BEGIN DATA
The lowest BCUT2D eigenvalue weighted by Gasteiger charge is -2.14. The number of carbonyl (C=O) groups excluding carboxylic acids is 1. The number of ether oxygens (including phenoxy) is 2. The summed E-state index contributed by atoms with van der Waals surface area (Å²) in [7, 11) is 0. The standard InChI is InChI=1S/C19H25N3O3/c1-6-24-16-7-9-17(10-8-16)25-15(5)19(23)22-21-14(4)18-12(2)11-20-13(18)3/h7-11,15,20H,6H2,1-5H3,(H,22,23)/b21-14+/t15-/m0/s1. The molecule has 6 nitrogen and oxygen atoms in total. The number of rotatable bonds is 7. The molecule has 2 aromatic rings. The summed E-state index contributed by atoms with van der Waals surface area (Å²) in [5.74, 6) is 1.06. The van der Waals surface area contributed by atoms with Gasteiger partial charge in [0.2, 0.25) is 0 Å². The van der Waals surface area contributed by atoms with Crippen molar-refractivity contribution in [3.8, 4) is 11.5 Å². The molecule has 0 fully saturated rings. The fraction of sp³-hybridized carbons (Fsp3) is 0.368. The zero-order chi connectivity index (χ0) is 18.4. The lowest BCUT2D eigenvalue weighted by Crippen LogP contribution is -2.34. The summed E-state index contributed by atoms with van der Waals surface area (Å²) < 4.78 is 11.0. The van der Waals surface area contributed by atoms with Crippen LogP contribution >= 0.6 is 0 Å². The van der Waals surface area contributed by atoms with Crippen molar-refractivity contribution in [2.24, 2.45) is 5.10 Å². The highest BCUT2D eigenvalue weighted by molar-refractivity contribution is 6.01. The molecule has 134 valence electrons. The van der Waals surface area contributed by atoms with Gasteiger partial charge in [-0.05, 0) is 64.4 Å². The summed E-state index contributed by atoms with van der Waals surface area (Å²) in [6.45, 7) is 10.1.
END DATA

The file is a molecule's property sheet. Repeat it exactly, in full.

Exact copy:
The lowest BCUT2D eigenvalue weighted by Gasteiger charge is -2.14. The number of carbonyl (C=O) groups excluding carboxylic acids is 1. The number of ether oxygens (including phenoxy) is 2. The summed E-state index contributed by atoms with van der Waals surface area (Å²) in [7, 11) is 0. The standard InChI is InChI=1S/C19H25N3O3/c1-6-24-16-7-9-17(10-8-16)25-15(5)19(23)22-21-14(4)18-12(2)11-20-13(18)3/h7-11,15,20H,6H2,1-5H3,(H,22,23)/b21-14+/t15-/m0/s1. The molecule has 6 nitrogen and oxygen atoms in total. The number of rotatable bonds is 7. The molecule has 2 aromatic rings. The summed E-state index contributed by atoms with van der Waals surface area (Å²) in [5.74, 6) is 1.06. The van der Waals surface area contributed by atoms with Gasteiger partial charge in [0.2, 0.25) is 0 Å². The van der Waals surface area contributed by atoms with Crippen molar-refractivity contribution in [3.8, 4) is 11.5 Å². The molecule has 0 fully saturated rings. The fraction of sp³-hybridized carbons (Fsp3) is 0.368. The zero-order chi connectivity index (χ0) is 18.4. The lowest BCUT2D eigenvalue weighted by Crippen LogP contribution is -2.34. The summed E-state index contributed by atoms with van der Waals surface area (Å²) < 4.78 is 11.0. The van der Waals surface area contributed by atoms with Crippen LogP contribution >= 0.6 is 0 Å². The van der Waals surface area contributed by atoms with Crippen molar-refractivity contribution in [2.24, 2.45) is 5.10 Å². The highest BCUT2D eigenvalue weighted by molar-refractivity contribution is 6.01. The molecule has 134 valence electrons. The van der Waals surface area contributed by atoms with Gasteiger partial charge in [-0.05, 0) is 64.4 Å². The summed E-state index contributed by atoms with van der Waals surface area (Å²) in [6.45, 7) is 10.1.